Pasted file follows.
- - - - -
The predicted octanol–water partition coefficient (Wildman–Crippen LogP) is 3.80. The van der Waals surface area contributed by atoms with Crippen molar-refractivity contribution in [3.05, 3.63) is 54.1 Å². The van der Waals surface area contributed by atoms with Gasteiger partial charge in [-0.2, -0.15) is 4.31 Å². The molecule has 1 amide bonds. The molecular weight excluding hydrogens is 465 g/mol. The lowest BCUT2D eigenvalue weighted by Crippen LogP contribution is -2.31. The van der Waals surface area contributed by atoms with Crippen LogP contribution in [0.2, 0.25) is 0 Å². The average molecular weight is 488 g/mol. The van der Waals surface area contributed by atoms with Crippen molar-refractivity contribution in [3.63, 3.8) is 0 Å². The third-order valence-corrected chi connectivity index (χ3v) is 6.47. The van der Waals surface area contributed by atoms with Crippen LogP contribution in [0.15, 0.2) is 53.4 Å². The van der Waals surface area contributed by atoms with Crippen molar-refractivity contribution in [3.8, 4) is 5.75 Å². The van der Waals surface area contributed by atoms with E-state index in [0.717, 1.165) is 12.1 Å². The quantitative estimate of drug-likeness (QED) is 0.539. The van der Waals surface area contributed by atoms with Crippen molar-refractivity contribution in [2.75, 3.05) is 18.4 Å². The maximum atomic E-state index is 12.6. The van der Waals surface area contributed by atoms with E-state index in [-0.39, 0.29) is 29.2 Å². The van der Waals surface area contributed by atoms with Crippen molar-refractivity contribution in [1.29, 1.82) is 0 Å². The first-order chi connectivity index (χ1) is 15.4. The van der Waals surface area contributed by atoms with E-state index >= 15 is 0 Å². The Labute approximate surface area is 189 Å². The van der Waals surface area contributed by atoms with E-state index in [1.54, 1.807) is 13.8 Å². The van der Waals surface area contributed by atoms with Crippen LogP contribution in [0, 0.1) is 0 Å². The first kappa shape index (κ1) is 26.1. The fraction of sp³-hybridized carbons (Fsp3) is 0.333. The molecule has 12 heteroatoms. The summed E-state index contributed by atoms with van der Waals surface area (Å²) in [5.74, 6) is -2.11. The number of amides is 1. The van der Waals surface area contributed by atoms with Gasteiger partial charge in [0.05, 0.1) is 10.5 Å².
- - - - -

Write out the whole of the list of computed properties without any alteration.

The predicted octanol–water partition coefficient (Wildman–Crippen LogP) is 3.80. The van der Waals surface area contributed by atoms with Crippen molar-refractivity contribution in [3.05, 3.63) is 54.1 Å². The van der Waals surface area contributed by atoms with Gasteiger partial charge in [-0.2, -0.15) is 4.31 Å². The molecule has 1 amide bonds. The molecular weight excluding hydrogens is 465 g/mol. The lowest BCUT2D eigenvalue weighted by Crippen LogP contribution is -2.31. The van der Waals surface area contributed by atoms with Crippen LogP contribution in [0.2, 0.25) is 0 Å². The average molecular weight is 488 g/mol. The van der Waals surface area contributed by atoms with Crippen molar-refractivity contribution in [3.63, 3.8) is 0 Å². The third-order valence-corrected chi connectivity index (χ3v) is 6.47. The van der Waals surface area contributed by atoms with Crippen LogP contribution in [0.15, 0.2) is 53.4 Å². The van der Waals surface area contributed by atoms with Crippen molar-refractivity contribution in [3.8, 4) is 5.75 Å². The van der Waals surface area contributed by atoms with E-state index in [0.717, 1.165) is 12.1 Å². The quantitative estimate of drug-likeness (QED) is 0.539. The van der Waals surface area contributed by atoms with Crippen molar-refractivity contribution in [2.75, 3.05) is 18.4 Å². The maximum atomic E-state index is 12.6. The van der Waals surface area contributed by atoms with E-state index in [-0.39, 0.29) is 29.2 Å². The van der Waals surface area contributed by atoms with Crippen molar-refractivity contribution in [1.29, 1.82) is 0 Å². The first-order chi connectivity index (χ1) is 15.4. The van der Waals surface area contributed by atoms with E-state index >= 15 is 0 Å². The Labute approximate surface area is 189 Å². The van der Waals surface area contributed by atoms with E-state index in [1.54, 1.807) is 13.8 Å². The van der Waals surface area contributed by atoms with Crippen LogP contribution in [0, 0.1) is 0 Å². The first kappa shape index (κ1) is 26.1. The fraction of sp³-hybridized carbons (Fsp3) is 0.333. The molecule has 12 heteroatoms. The summed E-state index contributed by atoms with van der Waals surface area (Å²) in [5.74, 6) is -2.11. The number of amides is 1. The van der Waals surface area contributed by atoms with Gasteiger partial charge in [0.05, 0.1) is 10.5 Å².